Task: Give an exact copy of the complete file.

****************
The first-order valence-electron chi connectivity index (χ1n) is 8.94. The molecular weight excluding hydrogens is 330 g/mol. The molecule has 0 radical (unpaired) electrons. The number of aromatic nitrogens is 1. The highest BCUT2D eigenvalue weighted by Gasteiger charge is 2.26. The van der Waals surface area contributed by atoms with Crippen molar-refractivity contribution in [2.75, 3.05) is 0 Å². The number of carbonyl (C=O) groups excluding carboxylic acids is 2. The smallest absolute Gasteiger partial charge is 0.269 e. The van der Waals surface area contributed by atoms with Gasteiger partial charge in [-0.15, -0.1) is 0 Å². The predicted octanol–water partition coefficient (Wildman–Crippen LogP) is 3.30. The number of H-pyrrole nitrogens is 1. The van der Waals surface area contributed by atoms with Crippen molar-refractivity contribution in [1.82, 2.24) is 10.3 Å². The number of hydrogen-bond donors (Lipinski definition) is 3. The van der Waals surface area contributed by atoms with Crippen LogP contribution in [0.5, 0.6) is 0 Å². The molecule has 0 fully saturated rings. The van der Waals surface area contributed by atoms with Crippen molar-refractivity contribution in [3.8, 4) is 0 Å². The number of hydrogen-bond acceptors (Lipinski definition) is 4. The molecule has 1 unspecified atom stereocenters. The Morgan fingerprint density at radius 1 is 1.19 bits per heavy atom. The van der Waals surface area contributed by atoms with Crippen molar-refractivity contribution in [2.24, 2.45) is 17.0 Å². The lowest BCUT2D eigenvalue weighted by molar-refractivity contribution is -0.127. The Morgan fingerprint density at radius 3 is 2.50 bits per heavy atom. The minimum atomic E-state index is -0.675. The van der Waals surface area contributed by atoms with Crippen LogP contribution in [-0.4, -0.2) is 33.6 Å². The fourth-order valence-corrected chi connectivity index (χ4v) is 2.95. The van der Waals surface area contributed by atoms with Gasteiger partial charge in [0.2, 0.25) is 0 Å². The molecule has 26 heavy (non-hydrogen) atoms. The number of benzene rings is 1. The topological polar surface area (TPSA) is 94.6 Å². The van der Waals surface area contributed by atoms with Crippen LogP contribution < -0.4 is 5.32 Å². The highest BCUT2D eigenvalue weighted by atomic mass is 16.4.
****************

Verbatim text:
The first-order valence-electron chi connectivity index (χ1n) is 8.94. The molecular weight excluding hydrogens is 330 g/mol. The molecule has 0 radical (unpaired) electrons. The number of aromatic nitrogens is 1. The highest BCUT2D eigenvalue weighted by Gasteiger charge is 2.26. The van der Waals surface area contributed by atoms with Crippen molar-refractivity contribution in [2.75, 3.05) is 0 Å². The number of carbonyl (C=O) groups excluding carboxylic acids is 2. The smallest absolute Gasteiger partial charge is 0.269 e. The van der Waals surface area contributed by atoms with Gasteiger partial charge in [-0.15, -0.1) is 0 Å². The predicted octanol–water partition coefficient (Wildman–Crippen LogP) is 3.30. The number of H-pyrrole nitrogens is 1. The van der Waals surface area contributed by atoms with Crippen molar-refractivity contribution in [1.82, 2.24) is 10.3 Å². The number of hydrogen-bond donors (Lipinski definition) is 3. The van der Waals surface area contributed by atoms with Crippen LogP contribution in [0.5, 0.6) is 0 Å². The molecule has 0 fully saturated rings. The van der Waals surface area contributed by atoms with Crippen molar-refractivity contribution in [3.8, 4) is 0 Å². The number of hydrogen-bond acceptors (Lipinski definition) is 4. The molecule has 1 unspecified atom stereocenters. The Morgan fingerprint density at radius 1 is 1.19 bits per heavy atom. The van der Waals surface area contributed by atoms with Crippen molar-refractivity contribution in [2.24, 2.45) is 17.0 Å². The lowest BCUT2D eigenvalue weighted by molar-refractivity contribution is -0.127. The Morgan fingerprint density at radius 3 is 2.50 bits per heavy atom. The minimum atomic E-state index is -0.675. The van der Waals surface area contributed by atoms with Crippen LogP contribution in [-0.4, -0.2) is 33.6 Å². The fourth-order valence-corrected chi connectivity index (χ4v) is 2.95. The van der Waals surface area contributed by atoms with Gasteiger partial charge in [0.2, 0.25) is 0 Å². The molecule has 26 heavy (non-hydrogen) atoms. The number of benzene rings is 1. The topological polar surface area (TPSA) is 94.6 Å². The van der Waals surface area contributed by atoms with Crippen LogP contribution < -0.4 is 5.32 Å². The highest BCUT2D eigenvalue weighted by atomic mass is 16.4.